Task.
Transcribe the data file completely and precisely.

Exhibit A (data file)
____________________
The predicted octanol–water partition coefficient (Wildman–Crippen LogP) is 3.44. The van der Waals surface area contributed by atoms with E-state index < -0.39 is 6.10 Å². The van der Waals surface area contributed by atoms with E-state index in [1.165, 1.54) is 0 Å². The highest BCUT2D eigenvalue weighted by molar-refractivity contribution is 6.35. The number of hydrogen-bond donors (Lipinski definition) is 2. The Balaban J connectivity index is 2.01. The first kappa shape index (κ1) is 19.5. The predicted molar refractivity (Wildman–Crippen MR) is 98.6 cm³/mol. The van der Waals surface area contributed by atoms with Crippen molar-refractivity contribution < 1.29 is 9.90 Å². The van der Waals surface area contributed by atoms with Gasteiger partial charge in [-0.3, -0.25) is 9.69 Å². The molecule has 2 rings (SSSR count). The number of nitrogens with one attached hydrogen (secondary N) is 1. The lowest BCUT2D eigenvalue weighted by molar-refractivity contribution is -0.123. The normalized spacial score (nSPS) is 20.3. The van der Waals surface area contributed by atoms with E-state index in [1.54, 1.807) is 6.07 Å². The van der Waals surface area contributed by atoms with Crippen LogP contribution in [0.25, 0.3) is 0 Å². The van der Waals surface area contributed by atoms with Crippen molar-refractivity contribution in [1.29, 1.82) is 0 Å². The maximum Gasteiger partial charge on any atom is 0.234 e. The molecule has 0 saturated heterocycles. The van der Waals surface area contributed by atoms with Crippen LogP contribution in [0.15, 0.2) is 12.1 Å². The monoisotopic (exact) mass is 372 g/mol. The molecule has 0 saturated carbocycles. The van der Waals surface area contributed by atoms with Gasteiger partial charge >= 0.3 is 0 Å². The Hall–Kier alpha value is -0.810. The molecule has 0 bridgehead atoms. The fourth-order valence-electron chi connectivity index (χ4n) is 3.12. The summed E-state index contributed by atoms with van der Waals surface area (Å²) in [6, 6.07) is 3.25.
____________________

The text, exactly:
The predicted octanol–water partition coefficient (Wildman–Crippen LogP) is 3.44. The van der Waals surface area contributed by atoms with E-state index < -0.39 is 6.10 Å². The van der Waals surface area contributed by atoms with E-state index in [1.165, 1.54) is 0 Å². The highest BCUT2D eigenvalue weighted by molar-refractivity contribution is 6.35. The number of hydrogen-bond donors (Lipinski definition) is 2. The Balaban J connectivity index is 2.01. The first kappa shape index (κ1) is 19.5. The predicted molar refractivity (Wildman–Crippen MR) is 98.6 cm³/mol. The van der Waals surface area contributed by atoms with Crippen molar-refractivity contribution < 1.29 is 9.90 Å². The van der Waals surface area contributed by atoms with Gasteiger partial charge in [-0.3, -0.25) is 9.69 Å². The molecule has 2 rings (SSSR count). The number of nitrogens with one attached hydrogen (secondary N) is 1. The lowest BCUT2D eigenvalue weighted by molar-refractivity contribution is -0.123. The normalized spacial score (nSPS) is 20.3. The van der Waals surface area contributed by atoms with E-state index in [1.54, 1.807) is 6.07 Å². The van der Waals surface area contributed by atoms with Crippen LogP contribution in [0.25, 0.3) is 0 Å². The van der Waals surface area contributed by atoms with Crippen molar-refractivity contribution in [1.29, 1.82) is 0 Å². The maximum Gasteiger partial charge on any atom is 0.234 e. The molecule has 0 saturated heterocycles. The van der Waals surface area contributed by atoms with Crippen LogP contribution in [0.15, 0.2) is 12.1 Å². The monoisotopic (exact) mass is 372 g/mol. The molecule has 0 saturated carbocycles. The van der Waals surface area contributed by atoms with Gasteiger partial charge >= 0.3 is 0 Å². The Hall–Kier alpha value is -0.810. The molecule has 0 bridgehead atoms. The fourth-order valence-electron chi connectivity index (χ4n) is 3.12. The summed E-state index contributed by atoms with van der Waals surface area (Å²) in [6, 6.07) is 3.25.